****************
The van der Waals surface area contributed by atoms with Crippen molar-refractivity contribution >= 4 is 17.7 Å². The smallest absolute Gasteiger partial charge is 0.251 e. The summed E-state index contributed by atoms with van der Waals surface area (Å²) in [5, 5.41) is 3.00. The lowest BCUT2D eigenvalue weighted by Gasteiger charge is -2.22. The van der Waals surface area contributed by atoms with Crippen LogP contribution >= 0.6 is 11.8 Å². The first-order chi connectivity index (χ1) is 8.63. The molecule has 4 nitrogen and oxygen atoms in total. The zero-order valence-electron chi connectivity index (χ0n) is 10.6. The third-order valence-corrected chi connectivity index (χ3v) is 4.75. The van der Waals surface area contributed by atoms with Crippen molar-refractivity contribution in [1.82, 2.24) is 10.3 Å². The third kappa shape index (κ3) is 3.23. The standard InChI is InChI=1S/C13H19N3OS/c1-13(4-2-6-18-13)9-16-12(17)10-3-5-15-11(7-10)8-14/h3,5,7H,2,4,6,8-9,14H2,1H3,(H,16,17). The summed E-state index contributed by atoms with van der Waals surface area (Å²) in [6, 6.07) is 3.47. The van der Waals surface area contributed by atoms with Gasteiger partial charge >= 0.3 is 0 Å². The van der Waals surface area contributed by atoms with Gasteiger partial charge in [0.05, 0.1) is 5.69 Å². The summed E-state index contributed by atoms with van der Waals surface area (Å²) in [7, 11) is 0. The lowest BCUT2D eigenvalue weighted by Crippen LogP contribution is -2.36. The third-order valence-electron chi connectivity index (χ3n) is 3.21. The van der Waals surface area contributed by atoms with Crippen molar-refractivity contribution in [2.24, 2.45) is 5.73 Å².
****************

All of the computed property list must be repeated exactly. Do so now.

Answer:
The van der Waals surface area contributed by atoms with Crippen molar-refractivity contribution >= 4 is 17.7 Å². The smallest absolute Gasteiger partial charge is 0.251 e. The summed E-state index contributed by atoms with van der Waals surface area (Å²) in [5, 5.41) is 3.00. The lowest BCUT2D eigenvalue weighted by Gasteiger charge is -2.22. The van der Waals surface area contributed by atoms with Crippen LogP contribution >= 0.6 is 11.8 Å². The first-order chi connectivity index (χ1) is 8.63. The molecule has 4 nitrogen and oxygen atoms in total. The zero-order valence-electron chi connectivity index (χ0n) is 10.6. The third-order valence-corrected chi connectivity index (χ3v) is 4.75. The van der Waals surface area contributed by atoms with Crippen molar-refractivity contribution in [1.82, 2.24) is 10.3 Å². The third kappa shape index (κ3) is 3.23. The standard InChI is InChI=1S/C13H19N3OS/c1-13(4-2-6-18-13)9-16-12(17)10-3-5-15-11(7-10)8-14/h3,5,7H,2,4,6,8-9,14H2,1H3,(H,16,17). The summed E-state index contributed by atoms with van der Waals surface area (Å²) in [6, 6.07) is 3.47. The van der Waals surface area contributed by atoms with Gasteiger partial charge >= 0.3 is 0 Å². The van der Waals surface area contributed by atoms with Gasteiger partial charge in [0.05, 0.1) is 5.69 Å². The summed E-state index contributed by atoms with van der Waals surface area (Å²) in [7, 11) is 0. The lowest BCUT2D eigenvalue weighted by Crippen LogP contribution is -2.36. The third-order valence-electron chi connectivity index (χ3n) is 3.21. The van der Waals surface area contributed by atoms with Crippen molar-refractivity contribution in [2.24, 2.45) is 5.73 Å².